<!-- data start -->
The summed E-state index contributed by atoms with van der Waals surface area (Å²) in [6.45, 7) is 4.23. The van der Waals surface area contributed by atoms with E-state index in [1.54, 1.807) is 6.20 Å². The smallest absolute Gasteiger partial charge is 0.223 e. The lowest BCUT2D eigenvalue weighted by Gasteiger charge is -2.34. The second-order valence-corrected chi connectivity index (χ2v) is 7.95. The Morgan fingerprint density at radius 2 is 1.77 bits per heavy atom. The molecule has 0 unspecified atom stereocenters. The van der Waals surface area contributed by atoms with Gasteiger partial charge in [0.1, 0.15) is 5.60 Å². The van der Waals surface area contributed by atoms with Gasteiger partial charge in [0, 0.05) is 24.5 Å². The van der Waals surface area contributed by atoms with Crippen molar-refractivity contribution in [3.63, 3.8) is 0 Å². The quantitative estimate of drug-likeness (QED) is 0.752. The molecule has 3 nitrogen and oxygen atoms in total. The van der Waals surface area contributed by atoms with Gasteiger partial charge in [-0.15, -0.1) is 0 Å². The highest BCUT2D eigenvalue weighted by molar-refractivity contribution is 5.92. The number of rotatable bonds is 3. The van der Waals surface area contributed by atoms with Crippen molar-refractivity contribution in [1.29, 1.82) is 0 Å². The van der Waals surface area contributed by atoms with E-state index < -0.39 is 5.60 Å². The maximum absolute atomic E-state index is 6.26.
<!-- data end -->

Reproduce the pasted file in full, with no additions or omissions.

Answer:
The summed E-state index contributed by atoms with van der Waals surface area (Å²) in [6.45, 7) is 4.23. The van der Waals surface area contributed by atoms with E-state index in [1.54, 1.807) is 6.20 Å². The smallest absolute Gasteiger partial charge is 0.223 e. The lowest BCUT2D eigenvalue weighted by Gasteiger charge is -2.34. The second-order valence-corrected chi connectivity index (χ2v) is 7.95. The Morgan fingerprint density at radius 2 is 1.77 bits per heavy atom. The molecule has 0 unspecified atom stereocenters. The van der Waals surface area contributed by atoms with Gasteiger partial charge in [0.1, 0.15) is 5.60 Å². The van der Waals surface area contributed by atoms with Gasteiger partial charge in [0, 0.05) is 24.5 Å². The van der Waals surface area contributed by atoms with Crippen molar-refractivity contribution in [3.63, 3.8) is 0 Å². The quantitative estimate of drug-likeness (QED) is 0.752. The molecule has 3 nitrogen and oxygen atoms in total. The van der Waals surface area contributed by atoms with Gasteiger partial charge in [-0.15, -0.1) is 0 Å². The highest BCUT2D eigenvalue weighted by molar-refractivity contribution is 5.92. The number of rotatable bonds is 3. The van der Waals surface area contributed by atoms with Crippen molar-refractivity contribution in [1.29, 1.82) is 0 Å². The van der Waals surface area contributed by atoms with E-state index < -0.39 is 5.60 Å². The maximum absolute atomic E-state index is 6.26.